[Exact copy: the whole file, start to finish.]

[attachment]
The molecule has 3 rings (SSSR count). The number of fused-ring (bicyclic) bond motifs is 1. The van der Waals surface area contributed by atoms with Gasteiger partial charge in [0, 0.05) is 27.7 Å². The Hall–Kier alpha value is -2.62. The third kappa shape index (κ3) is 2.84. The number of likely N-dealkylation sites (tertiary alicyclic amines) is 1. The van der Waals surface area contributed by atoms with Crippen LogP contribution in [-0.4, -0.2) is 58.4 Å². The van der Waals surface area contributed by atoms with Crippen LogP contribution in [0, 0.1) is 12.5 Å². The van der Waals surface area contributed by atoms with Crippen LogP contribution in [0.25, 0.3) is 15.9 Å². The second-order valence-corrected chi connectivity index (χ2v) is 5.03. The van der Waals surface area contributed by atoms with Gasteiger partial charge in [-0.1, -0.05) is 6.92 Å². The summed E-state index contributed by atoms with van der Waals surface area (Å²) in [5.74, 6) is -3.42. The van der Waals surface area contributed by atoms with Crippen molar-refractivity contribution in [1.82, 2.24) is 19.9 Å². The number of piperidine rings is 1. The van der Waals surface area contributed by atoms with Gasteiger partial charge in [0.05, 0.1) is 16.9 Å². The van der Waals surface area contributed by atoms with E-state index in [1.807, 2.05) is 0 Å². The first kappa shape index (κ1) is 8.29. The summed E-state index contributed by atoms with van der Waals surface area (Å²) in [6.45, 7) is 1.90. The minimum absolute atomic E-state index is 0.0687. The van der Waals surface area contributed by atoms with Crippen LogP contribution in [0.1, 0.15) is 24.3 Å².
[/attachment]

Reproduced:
The molecule has 3 rings (SSSR count). The number of fused-ring (bicyclic) bond motifs is 1. The van der Waals surface area contributed by atoms with Gasteiger partial charge in [0, 0.05) is 27.7 Å². The Hall–Kier alpha value is -2.62. The third kappa shape index (κ3) is 2.84. The number of likely N-dealkylation sites (tertiary alicyclic amines) is 1. The van der Waals surface area contributed by atoms with Crippen LogP contribution in [-0.4, -0.2) is 58.4 Å². The van der Waals surface area contributed by atoms with Crippen LogP contribution in [0, 0.1) is 12.5 Å². The van der Waals surface area contributed by atoms with Crippen LogP contribution in [0.25, 0.3) is 15.9 Å². The second-order valence-corrected chi connectivity index (χ2v) is 5.03. The van der Waals surface area contributed by atoms with Gasteiger partial charge in [-0.1, -0.05) is 6.92 Å². The summed E-state index contributed by atoms with van der Waals surface area (Å²) in [5.74, 6) is -3.42. The van der Waals surface area contributed by atoms with Crippen molar-refractivity contribution in [1.82, 2.24) is 19.9 Å². The number of piperidine rings is 1. The van der Waals surface area contributed by atoms with Gasteiger partial charge in [0.05, 0.1) is 16.9 Å². The van der Waals surface area contributed by atoms with E-state index in [1.807, 2.05) is 0 Å². The first kappa shape index (κ1) is 8.29. The summed E-state index contributed by atoms with van der Waals surface area (Å²) in [6.45, 7) is 1.90. The minimum absolute atomic E-state index is 0.0687. The van der Waals surface area contributed by atoms with Crippen LogP contribution in [0.1, 0.15) is 24.3 Å².